I mentioned in my review of Rachel Cole’s Fort Collins Well-Fed Woman Retreatshop that as a host, my experience of the Retreatshop itself was not typical because I was focused on that duty. When you host, you have a different experience than the other attendees–you set up the space, hold the space, maintain the integrity of that container. You adjust the heat, keep out anyone not part of the group, give directions, hand out tissues if people cry, and try not to monopolize things by talking too much.
However, through facilitating that event, I learned a few things about myself.
I am funny. Not in a mean, critical, unnatural or forced way, but in a way that cheers people up, softens them and makes them feel at ease. For example, when I got up to introduce the space and Rachel, I started with directions to the bathroom. I hadn’t planned to say it, but what came out was something like this, “When you go out the main studio door, take a left. You’ll find yourself in the main common area and on the other side is a hallway. Follow that to the end and on the left is…nirvana.” As everyone laughed, I said “No, it’s just the bathroom.” I hadn’t planned that joke (although, if I ever host an event there again, I am totally using it), it was just what came out while I was talking. I am willing to be a fool for a laugh, a smile, to put someone at ease and soften the energy of a room.
I am generous. This makes people feel cared for and loved and comfortable. It is one of my most fundamental qualities, (even though I take it to an unhealthy extreme sometimes). A friend said of me recently, “A Jill that isn’t ‘giving’ isn’t Jill. ‘Giving’ seems like a natural part of who you are.”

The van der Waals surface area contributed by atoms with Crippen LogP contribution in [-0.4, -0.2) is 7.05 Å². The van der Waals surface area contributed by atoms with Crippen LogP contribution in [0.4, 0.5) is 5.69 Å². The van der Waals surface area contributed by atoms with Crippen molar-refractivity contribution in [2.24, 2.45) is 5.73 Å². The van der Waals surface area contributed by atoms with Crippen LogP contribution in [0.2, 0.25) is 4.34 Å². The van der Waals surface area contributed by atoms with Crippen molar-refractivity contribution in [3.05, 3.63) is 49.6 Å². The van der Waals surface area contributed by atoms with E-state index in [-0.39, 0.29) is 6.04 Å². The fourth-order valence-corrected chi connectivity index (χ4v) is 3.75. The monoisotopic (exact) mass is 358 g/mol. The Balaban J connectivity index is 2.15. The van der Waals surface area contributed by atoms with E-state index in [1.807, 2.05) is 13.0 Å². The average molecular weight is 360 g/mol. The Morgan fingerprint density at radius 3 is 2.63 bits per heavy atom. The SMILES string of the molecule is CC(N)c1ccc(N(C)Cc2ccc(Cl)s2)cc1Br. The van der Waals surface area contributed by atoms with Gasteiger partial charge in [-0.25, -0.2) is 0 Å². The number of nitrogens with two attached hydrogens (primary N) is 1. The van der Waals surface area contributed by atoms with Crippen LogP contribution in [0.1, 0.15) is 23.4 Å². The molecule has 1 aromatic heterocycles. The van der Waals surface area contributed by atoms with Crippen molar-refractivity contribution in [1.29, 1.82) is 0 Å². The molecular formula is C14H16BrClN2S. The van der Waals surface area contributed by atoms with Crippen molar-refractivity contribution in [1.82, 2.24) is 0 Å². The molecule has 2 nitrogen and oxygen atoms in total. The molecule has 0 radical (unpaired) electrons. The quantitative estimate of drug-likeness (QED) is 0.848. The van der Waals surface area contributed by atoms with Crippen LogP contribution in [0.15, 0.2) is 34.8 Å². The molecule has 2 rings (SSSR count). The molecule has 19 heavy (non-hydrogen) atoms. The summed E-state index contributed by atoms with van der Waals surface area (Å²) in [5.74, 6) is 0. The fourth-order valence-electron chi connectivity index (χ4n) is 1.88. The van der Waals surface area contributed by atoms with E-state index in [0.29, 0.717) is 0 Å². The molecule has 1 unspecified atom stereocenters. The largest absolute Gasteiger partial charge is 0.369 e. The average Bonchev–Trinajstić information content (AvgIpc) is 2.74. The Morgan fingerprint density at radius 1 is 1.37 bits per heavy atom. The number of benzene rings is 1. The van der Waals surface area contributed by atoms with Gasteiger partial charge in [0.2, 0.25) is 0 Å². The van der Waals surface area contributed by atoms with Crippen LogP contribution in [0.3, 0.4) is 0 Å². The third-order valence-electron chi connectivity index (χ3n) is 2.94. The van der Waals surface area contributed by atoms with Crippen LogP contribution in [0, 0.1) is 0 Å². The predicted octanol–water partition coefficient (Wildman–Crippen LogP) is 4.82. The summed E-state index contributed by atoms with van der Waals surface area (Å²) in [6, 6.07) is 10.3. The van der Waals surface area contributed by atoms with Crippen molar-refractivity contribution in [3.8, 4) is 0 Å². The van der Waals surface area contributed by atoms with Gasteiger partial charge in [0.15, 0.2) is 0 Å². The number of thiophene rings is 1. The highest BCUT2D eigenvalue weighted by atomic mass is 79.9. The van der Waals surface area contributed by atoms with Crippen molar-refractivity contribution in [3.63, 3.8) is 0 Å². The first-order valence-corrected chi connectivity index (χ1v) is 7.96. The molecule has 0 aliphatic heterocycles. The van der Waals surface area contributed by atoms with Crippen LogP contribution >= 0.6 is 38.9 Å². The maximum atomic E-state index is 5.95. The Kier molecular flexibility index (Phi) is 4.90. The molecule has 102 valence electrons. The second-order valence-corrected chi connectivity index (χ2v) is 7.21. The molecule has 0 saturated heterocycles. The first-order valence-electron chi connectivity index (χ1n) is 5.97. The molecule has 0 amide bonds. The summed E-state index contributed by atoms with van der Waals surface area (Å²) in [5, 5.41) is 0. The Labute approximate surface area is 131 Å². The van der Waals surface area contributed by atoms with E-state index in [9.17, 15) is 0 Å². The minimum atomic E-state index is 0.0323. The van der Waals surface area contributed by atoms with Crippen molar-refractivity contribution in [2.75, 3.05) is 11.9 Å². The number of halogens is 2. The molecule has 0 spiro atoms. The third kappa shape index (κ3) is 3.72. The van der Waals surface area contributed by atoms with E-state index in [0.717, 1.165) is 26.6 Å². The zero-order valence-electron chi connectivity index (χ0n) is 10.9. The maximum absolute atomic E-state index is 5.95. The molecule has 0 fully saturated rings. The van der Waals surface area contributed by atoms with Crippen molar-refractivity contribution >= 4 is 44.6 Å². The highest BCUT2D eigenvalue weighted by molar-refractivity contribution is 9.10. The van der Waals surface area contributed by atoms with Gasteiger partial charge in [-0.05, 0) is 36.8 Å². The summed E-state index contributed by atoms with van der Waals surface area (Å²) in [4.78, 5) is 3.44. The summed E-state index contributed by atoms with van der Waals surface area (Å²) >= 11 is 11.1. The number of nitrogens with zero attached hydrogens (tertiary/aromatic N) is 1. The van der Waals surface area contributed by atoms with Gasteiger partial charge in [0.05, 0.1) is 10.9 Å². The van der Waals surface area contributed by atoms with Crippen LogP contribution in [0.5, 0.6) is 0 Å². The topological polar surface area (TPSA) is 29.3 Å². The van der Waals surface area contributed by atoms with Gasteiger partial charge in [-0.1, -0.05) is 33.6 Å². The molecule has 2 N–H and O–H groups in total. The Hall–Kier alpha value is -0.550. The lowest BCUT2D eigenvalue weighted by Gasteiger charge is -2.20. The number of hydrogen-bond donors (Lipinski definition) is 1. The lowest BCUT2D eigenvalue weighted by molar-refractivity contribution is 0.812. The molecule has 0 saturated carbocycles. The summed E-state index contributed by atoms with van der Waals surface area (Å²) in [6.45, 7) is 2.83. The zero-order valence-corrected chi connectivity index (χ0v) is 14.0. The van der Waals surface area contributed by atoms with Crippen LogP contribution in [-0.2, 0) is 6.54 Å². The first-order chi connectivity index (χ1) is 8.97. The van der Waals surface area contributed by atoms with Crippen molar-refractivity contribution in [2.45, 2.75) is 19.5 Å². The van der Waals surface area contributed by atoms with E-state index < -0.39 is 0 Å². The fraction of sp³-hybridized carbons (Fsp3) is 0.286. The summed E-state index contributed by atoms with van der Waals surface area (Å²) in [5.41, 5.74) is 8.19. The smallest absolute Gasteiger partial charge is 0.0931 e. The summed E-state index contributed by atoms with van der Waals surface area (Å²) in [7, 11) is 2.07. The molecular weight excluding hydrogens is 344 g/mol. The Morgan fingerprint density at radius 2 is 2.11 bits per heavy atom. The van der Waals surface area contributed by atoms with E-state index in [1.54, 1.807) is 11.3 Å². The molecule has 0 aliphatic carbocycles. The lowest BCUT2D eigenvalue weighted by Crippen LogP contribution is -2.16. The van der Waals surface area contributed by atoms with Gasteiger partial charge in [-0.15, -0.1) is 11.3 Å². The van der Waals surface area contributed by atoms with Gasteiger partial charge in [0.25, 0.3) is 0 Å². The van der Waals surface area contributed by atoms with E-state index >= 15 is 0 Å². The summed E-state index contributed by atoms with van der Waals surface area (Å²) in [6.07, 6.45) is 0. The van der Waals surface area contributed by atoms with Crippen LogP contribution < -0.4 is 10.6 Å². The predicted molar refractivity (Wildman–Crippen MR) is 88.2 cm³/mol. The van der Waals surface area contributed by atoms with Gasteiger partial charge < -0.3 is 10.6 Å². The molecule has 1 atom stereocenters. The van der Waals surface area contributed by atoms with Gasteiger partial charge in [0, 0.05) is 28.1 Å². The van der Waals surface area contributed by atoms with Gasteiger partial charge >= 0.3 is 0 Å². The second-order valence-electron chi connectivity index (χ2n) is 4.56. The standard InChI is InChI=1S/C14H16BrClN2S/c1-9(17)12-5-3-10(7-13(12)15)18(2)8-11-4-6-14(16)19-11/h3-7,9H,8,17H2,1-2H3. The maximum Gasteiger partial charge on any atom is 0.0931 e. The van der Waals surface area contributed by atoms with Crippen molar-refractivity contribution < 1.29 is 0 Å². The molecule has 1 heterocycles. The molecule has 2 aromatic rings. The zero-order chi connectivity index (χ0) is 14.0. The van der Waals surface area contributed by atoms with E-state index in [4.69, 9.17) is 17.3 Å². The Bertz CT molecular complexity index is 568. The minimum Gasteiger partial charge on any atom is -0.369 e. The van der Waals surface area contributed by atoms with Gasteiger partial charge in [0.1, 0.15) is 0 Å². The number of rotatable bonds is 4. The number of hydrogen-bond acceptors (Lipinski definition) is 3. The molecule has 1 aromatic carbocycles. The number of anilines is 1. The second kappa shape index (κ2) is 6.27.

I am enthusiastic. This was something Rachel pointed out at the event. One of my students last semester put it this way “when Jill gets to talking, she sometimes repeats herself, but I think it’s just because she’s excited.” If I care about something, I get a rush of energy and can be quite animated.
I’m curious. No matter what’s happening, I want to learn what I can from it. I want to understand, to know.
I am loved by some amazing women. Rachel said so, that it was a great group and she could tell they really loved me. I don’t often let that in, let myself notice, because I am so busy giving and loving and performing, but I noticed that day, and I’ve carried it with me ever since.
I am brave, even when I’m afraid. Even though it seemed so unlike me, the highly sensitive introvert, I asked Rachel to come, I emailed people to tell them they should come too, and I spent a lot of time with Rachel by myself and only got really nervous twice, and only right at the beginning. Most of the weekend, I was present and my heart was open, in public, with people. There was so much at stake–Rachel’s comfort and respect, the quality of the event, friendships, my sense of myself and my value–but I didn’t let that freeze me up, I didn’t run from it or try to numb out.
After so many years of self-hate, I am hungry for self-care and self-love. I am ready. So many years of denial and restriction, perfectionism, feeling unworthy, being bullied, and smashing myself to bits, I’m really ready to work with these patterns, these habits that no longer serve me (if they ever did).
I can’t pull off peacock shoes, but I can celebrate and love a woman who rocks them.